Lack of knowledge

Limited previous information or details about clinical trials was seen as an important barrier to participation. In many cases this led to an overall negative attitude to clinical research participation. In other instances, participants requested more information before taking a decision. Many potential participants lacked any knowledge of clinical research (62%). [7], [41] In some cases individuals equated all research with qualitative interviews. For example: “Seems like [they] interview some individuals to see [what] their experience [is], just like you interview me right now. I think it's like that, isn't it?” [7] In other cases, potential participants believed that clinical trials were conducted when the prognosis was poor and doctors preferred not to pursue treatment. For example: “So, my feeling is that, when doctors mention a clinical trial, it seems like [they are] going to give up on you.” [7]

Sub-group analysis summary

Only one of the studies included in the meta synthesis was conducted in China [42]. It reported Personal benefit, Incentives, and Altruism as factors motivating participation and Mistrust, Lack of support, and Cultural & social barriers as barriers to participation in clinical research. Other studies were conducted with participants who were of Chinese origin but not living in China at the time of the study.

Discussion

We have conducted the first systematic review of factors affecting willingness to participate in clinical trials among subjects of Chinese descent. The perception of personal benefit and convenience, a sense of altruism, advertisements, and favorable recommendations from physicians and family increased the likelihood of Chinese heritage subjects participating in clinical research. On the other hand, concerns negatively impacting participation included lack of complete information, language barriers, lack of social or financial support, cultural values, and mistrust of research.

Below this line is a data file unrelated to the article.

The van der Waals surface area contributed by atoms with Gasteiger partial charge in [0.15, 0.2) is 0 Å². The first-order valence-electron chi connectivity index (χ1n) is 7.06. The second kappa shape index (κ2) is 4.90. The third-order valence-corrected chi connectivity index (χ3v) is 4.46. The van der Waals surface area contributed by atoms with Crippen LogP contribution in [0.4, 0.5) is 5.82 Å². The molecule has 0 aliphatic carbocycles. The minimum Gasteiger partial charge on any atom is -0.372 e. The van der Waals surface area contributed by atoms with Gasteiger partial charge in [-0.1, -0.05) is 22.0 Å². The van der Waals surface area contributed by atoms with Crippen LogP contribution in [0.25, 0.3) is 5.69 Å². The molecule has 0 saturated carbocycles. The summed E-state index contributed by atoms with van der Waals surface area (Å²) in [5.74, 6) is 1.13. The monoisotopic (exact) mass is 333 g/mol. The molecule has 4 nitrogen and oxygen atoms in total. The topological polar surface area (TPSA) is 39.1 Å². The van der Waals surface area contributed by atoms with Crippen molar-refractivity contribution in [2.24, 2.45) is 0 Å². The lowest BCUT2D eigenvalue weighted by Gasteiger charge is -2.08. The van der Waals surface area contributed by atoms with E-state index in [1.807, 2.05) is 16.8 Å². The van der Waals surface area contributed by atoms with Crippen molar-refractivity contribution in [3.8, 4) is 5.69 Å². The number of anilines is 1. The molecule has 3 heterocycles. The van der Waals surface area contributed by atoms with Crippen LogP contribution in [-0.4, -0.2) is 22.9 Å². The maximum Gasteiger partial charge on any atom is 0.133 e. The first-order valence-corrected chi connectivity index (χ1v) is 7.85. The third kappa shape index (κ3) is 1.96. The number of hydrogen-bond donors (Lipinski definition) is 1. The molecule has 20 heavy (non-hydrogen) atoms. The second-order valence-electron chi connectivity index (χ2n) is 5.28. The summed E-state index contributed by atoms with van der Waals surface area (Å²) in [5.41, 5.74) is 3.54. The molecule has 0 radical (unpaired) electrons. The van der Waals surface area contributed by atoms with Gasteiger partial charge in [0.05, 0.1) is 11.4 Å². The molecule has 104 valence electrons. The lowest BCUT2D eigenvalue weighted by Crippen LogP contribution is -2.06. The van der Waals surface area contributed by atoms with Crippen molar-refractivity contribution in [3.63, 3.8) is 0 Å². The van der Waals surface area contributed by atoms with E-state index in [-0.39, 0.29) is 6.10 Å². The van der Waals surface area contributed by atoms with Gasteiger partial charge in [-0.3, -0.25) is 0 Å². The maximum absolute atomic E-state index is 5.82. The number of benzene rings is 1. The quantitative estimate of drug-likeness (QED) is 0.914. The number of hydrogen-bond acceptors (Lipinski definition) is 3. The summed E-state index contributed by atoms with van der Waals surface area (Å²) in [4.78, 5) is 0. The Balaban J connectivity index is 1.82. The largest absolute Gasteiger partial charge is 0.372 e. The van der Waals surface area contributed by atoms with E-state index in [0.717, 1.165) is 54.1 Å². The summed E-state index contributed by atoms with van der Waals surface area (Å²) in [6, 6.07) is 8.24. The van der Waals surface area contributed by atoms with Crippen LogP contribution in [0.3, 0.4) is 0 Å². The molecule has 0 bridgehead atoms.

Many of the themes in this study have appeared in prior studies of research participation, although the relative importance of themes varied. For example, studies in a variety of Western settings demonstrate the importance of altruism [24], [25], [44]. Our group's study of Indian subjects found that a sense of altruism was a recurring theme as well [29]. This is especially interesting when it is recognized that compensation is also a frequently acknowledged motivator [45]. Thus, it seems that even if a subject is compensated, the sense that one is helping society is still an important benefit of participating in research. A second common motivator was convenience to the subject. In light of subjects' perception that they are undertaking an altruistic endeavor, it follows that they do not feel that they should be inconvenienced. Although it was worded in slightly different terms, many studies have demonstrated the phenomena that subjects considered the relative convenience (or lack thereof) of their participation [24], [25], [44].

On the other hand, mistrust of researchers was a near-universal barrier to research participation across cultures. Multiple studies in the United States have identified racial disparities in research participation [46], and in large part this has been attributed to a lack of trust in medical researchers [29], [32]. Some of this mistrust may be the legacy of past misconduct (e.g., Tuskegee) by researchers or by the medical community at large. Conversely, for those who trusted their physician, a great deal of weight was placed on the physician's recommendation, with some subjects indicating a willingness to completely abdicate decision making to their physician. This willingness was related to subjects' perception that they did not have the knowledge needed to make a decision. Although this has also been cited as a reason for participation in other cultures [47], in one of the studies included in our meta synthesis [43], this finding was statistically more likely among Chinese heritage participants.